The problem with AB5, its critics say, is it proposes to perform an appendectomy with a chainsaw, ripping into industries that have long-established business models that extensively use independent contractors to the satisfaction of all involved.

A great big example would be trucking, because it appears the ABC test would prevent carriers from contracting with owner-operators or smaller fleets in California. I’ll let you imagine the consequences if that’s true.

If you’ve read the article, or your planning to read the article, I’d like to apologize in advance because as I’ve been learning about this AB5 business, I have some lingering questions that I could not answer. I have calls out to a couple of experts on the legal and logistical nuances. Unfortunately, experts don’t observe journalistic deadlines.

But then, I figured, this story is going to be around a while, so we can keep building on what we know. I may have answers to some of these questions by the time you read this. Or maybe you will be able to provide some of the answers. I mean, you don’t need to have a title or a degree or be part of a think tank to know a thing or two.

My first question is this: They didn’t pull this ABC test out of thin air. A majority of states already use the test in some manner on matters of job status. California’s application of ABC is based on Massachusetts’ broad, strict use of the test. So, hasn’t trucking had to contend with this standard there and in in other states already? I haven’t heard reports of empty store shelves in Massachusetts. Is there some simple workaround already in existence just waiting for cooler heads to prevail?

Second, from what I gather, ABC has had its critics for as long as it’s existed. Is it just the sheer size of California’s economy that makes this case so important or somehow different?

I’m going to go way out on a limb and say “probably.” Last year, California’s economy outgrew that of Great Britain. If it were an independent country, California would have the fifth-largest economy in the world. And what happens in California rarely stays in California. The state has a major influence on the rest of the nation.

California’s economy is closing in on $3 trillion a year. Real estate, finance, the entertainment industry and that nest of tech behemoths in Silicon Valley are responsible for big chunks of that.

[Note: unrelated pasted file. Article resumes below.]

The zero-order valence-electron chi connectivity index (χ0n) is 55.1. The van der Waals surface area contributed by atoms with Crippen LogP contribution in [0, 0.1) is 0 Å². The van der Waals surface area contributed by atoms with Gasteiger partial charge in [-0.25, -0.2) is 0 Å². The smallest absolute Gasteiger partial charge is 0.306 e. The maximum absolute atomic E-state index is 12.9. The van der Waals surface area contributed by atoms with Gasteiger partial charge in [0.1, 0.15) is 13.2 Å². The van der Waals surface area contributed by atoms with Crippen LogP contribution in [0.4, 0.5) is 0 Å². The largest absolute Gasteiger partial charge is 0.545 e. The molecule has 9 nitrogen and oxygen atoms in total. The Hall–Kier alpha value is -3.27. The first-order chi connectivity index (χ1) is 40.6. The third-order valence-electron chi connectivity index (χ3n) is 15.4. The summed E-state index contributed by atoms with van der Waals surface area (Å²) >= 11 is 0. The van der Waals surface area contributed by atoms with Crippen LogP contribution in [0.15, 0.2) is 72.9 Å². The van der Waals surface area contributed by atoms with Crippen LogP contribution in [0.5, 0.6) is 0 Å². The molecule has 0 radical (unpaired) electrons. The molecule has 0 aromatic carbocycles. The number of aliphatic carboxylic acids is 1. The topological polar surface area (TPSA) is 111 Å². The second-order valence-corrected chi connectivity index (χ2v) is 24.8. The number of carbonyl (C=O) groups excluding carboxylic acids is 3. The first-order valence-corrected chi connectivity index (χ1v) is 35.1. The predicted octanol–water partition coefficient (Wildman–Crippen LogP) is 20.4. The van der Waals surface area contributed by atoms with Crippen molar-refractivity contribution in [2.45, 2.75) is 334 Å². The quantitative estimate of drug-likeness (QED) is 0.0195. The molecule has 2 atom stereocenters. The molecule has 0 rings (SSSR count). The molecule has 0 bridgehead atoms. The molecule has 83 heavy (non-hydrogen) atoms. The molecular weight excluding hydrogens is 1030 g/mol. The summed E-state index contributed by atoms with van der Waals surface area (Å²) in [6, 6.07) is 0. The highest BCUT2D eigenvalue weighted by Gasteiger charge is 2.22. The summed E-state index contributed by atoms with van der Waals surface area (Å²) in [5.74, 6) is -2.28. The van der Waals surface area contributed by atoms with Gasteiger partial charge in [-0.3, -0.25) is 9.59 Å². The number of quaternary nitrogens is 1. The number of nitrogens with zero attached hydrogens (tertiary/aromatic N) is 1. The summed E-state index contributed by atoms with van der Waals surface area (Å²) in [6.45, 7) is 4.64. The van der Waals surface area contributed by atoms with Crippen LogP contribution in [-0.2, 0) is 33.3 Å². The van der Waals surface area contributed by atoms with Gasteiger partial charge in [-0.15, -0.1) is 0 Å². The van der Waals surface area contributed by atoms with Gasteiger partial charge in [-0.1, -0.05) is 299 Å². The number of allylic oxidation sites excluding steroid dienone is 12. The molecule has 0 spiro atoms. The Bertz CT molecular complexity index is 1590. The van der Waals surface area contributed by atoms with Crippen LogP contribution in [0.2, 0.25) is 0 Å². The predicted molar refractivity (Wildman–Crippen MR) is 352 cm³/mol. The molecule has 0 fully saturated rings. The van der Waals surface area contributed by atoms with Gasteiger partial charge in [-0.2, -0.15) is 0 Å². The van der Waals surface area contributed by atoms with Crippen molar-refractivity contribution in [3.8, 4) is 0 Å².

And let’s not forget agriculture. California ranches and farms reaped $50 billion in receipts in 2017. That’s a lot of food, a lot of truckloads.

California also has some of the nation’s largest seaports. The Port of Long Beach alone sees about $200 billion in cargo a year, with 11,000 truckloads leaving the port each day. And most of what doesn’t go by truck from there eventually winds up on a truck somewhere inland.

Add it all up, and trucking is a huge player in the California economic machine. Why would lawmakers want to strip its gears with this law? Some lawmakers are even on record saying they are worried about what this could do to the industry. Then why are they doing it?

The bill’s sponsor, Democrat Lorena Gonzalez of San Diego, is not some gung-ho rookie lawmaker. She’s in her third term, and she already has made a national name for herself as a champion of the working class with several pieces of legislation she has supported.

AB5 could fit into that collection quite nicely. But it isn’t a trophy she needs in a hurry. She won her last two reelection campaigns by about a 3-1 margin.

And she’s also been around enough that she surely understands that despite its best intentions, the broad-stroke, one-size-fits-all approach AB5 takes will do more harm than good to many industries, including trucking.

In fact, she’s as much as said so. Gonzalez has already indicated that once the bill becomes law, she’d be open to making amendments and granting exemptions.

So why wait? The bill already grants exemptions to real estate, to doctors and dentists. Even newspaper delivery people got a last-minute, one-year exemption.

The California Trucking Association and the Western States Trucking Association pushed for an exemption. Dozens of truck drivers testified in Sacramento. And you have to think state legislators are at least vaguely aware of what goes on in their own districts.

So, they could grasp the importance of the guy who throws a newspaper in their driveway from a passing car at 4 a.m., but not of the people who deliver, like, everything everywhere all the time?

We all know how long fixing bad legislation can take. Even if they put it on the “fast track,” how much damage will occur before trucking can get an exemption?

I did hear back from one legal expert on the matter. Greg Feary, president and managing partner at Scopelitus, Garvin, Light, Hansen and Feary LLC, said there are a couple of cases in Ninth Circuit Court that could spell relief for the trucking industry. Even so, the legal system can move almost as slowly as the legislative system. He estimates California truckers are going to have to live with AB5 for at least a year.

Questions abound. I’m not looking forward to some of the answers.

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The Nation

Trucking submarine style in Texas

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Texas is getting hit hard with flooding.  This takes it to new levels!


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The Nation

Flooding in Texas – That cab’s gonna be a bit damp!

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KHOU reporter Melissa Correa happened to be on scene and captured this video.  Another motorist grabbed a hammer and rope and saved the drivers life.